But noticing the space and sound in particular contribute to a sense that my consciousness is no longer something that’s “inside” me, but is something that extends out into the world. I can almost feel my mind filling the space around me. This is not simply imagination. All experience happens in the mind. Whether an experience is a thought or the sound of a passing jet plane, the experience happens in the mind. We perceive the thought as being “in here” and the sound of a jet being “out there” only because of a more subtle kind of selfing that divides experiences into “self” and “other.” When we simply pay attention to so-called inner and so-called outer experiences at the same time, eventually we mind puts less and less effort into making this distinction. As we pay less attention to whether our experiences are “in here” or “out there” these two concepts cease to have so much (or sometimes any) meaning.
And so there are several kinds of unselfing going on. There’s the unselfing that consists of dropping the selfing activities of craving and aversion. There’s the unselfing of “we-ing” — of seeing other beings as having the same basis needs as ourselves and, with a mind of kindness, being prepared to help them find happiness. And there’s the unselfing of no longer considering ourselves to be “in here” while the world is “out there.” We allow there to be “a mass of undifferentiated experience” that we don’t divide into a self and an other. All thought of there being a self may be lost. At first this loss is temporary, but this can become a permanent state. At this point the fetters (or at least some of them) have been broken, and the experience of awakening has begun.
So lovingkindness is not a “basic” practice. It’s one that can take us all the way.
Yesterday I wrote about how, in the fifth stage of the development of lovingkindness practice where we’re cultivating metta for all beings, it’s enough simply to sense the space around you and to allow that space to be filled with kindness. Your mind is filled with kindness. Your mind is aware of the space around you. And so the space you’re aware of is filled with kindness. Therefore, any creature that is in that space will be received kindly. And the same is true for any being you call to mind. You’re receiving them into kindness as they appear in your mind.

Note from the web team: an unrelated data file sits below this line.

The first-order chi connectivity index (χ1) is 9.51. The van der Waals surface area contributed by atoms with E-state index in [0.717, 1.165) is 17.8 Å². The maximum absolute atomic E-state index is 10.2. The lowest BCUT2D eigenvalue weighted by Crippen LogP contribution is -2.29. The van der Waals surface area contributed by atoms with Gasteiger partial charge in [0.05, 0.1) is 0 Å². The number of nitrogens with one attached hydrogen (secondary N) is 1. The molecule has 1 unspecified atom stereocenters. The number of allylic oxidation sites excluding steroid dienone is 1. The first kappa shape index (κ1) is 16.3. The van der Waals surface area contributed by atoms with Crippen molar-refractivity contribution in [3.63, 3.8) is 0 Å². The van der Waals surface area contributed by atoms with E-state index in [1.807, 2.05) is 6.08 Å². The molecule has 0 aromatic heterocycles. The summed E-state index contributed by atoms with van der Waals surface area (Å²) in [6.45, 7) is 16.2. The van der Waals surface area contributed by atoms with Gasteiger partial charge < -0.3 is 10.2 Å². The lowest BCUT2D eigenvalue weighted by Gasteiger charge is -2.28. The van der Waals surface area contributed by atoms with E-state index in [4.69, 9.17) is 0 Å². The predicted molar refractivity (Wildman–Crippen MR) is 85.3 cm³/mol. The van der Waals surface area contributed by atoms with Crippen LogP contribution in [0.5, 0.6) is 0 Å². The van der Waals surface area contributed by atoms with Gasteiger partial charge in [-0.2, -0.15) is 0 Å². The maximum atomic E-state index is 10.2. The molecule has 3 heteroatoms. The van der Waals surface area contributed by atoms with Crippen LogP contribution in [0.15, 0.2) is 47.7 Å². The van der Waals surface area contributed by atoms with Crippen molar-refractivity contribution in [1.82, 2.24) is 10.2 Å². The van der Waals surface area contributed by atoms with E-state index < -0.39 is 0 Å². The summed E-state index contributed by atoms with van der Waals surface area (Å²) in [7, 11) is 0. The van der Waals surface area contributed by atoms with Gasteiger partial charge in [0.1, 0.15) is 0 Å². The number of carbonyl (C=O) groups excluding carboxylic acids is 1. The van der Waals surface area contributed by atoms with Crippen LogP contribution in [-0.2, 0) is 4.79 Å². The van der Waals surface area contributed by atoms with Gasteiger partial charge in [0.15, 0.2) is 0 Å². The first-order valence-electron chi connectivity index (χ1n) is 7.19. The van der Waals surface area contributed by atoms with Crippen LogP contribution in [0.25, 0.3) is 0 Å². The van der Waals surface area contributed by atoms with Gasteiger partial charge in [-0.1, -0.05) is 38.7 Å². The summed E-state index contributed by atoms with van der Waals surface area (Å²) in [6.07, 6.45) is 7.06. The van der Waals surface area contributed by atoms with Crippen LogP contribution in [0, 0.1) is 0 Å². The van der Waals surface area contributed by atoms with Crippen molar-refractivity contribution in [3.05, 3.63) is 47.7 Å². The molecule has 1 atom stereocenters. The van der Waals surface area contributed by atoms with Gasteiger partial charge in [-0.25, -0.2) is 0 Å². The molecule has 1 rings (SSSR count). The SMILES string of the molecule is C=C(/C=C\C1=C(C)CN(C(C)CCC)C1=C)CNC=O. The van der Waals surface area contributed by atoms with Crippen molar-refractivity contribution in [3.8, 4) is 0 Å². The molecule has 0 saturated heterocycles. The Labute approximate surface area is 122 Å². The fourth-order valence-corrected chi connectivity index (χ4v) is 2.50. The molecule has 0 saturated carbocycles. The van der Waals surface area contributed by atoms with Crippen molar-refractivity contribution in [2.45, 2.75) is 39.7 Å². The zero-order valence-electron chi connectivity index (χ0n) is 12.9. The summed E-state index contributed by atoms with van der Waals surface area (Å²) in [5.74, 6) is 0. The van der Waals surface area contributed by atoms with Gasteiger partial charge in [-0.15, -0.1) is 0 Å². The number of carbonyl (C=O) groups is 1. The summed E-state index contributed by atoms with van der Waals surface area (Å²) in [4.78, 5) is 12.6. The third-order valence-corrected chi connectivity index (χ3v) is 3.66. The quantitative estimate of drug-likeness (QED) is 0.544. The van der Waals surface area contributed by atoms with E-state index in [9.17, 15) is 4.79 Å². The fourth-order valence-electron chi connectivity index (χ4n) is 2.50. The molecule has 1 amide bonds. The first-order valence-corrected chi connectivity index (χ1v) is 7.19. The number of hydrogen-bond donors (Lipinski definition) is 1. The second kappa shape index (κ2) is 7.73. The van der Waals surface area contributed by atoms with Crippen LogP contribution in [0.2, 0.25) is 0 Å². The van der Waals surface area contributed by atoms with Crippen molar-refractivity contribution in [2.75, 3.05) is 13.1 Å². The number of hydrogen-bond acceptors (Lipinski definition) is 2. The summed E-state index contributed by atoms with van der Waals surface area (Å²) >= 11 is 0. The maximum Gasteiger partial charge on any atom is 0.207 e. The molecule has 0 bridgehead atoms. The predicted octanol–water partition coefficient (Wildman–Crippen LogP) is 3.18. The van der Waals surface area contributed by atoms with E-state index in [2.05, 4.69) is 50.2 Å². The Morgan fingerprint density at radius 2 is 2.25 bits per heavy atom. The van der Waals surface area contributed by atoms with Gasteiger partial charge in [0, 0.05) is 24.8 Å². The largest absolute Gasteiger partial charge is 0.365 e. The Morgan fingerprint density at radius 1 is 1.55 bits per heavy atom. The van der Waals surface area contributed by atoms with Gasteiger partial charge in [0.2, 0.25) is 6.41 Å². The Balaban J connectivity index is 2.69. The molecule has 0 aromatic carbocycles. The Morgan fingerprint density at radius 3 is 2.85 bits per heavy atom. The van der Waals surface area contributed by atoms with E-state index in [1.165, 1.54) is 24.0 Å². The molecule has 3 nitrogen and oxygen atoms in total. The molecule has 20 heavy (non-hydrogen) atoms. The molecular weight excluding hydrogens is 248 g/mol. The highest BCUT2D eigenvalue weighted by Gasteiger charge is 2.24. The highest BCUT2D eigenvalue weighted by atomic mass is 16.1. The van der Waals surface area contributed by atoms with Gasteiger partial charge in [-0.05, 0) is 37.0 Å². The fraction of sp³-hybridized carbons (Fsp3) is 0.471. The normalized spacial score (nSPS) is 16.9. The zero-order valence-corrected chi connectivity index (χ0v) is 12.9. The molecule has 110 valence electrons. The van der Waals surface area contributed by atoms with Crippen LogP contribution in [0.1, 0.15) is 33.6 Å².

I find this helpful when it comes to the transition from focusing on one person at a time — yourself, the friend, the neutral person, the person you find difficult — to wishing many beings well.
As we move into the final stage of the lovingkindness practice we’re asked to cultivate lovingkindness equally for all four people, not favoring self over other, other over self, friend over ourselves, the neutral person, or the difficult person. And this is a step that many people find a bit awkward, because you may find that the mind is hopping from person to person.
But traditionally this step is called “breaking the bounds.” Breaking the bounds of what? In my view what we’re doing is breaking the bounds of the one-to-one relationship. Having focused on one person at a time, we’re now embracing in our kindly awareness all four people. And this is where my perspective of noticing space, and letting that space be filled with kindness, is useful, because this approach doesn’t require us to focus on one person at a time. In fact it requires us not to do this.
In making this transition what I do is move from cultivating metta for the person I find difficult to simply sensing the space of my awareness, which includes the space around me and also the “virtual space” of the mind in which images and other thoughts appear. And I sense this space with kindness.
Then I simply invite the friend, neutral person, and difficult person to be in this space, and because my awareness is imbued with kindness they are perceived kindly. I too am in the sphere of my awareness, and so I too am perceived kindly.
So I don’t have to “beam” metta to any of the four people, or to make any spacial effort to ensure that I’m wishing them all well to an equal extent. My lovingkindness is “omni-directional.” It is simply a property of my consciousness, and whoever is in this space of consciousness is held kindly. The boundaries have been broken. Kindness flows everywhere that my attention is.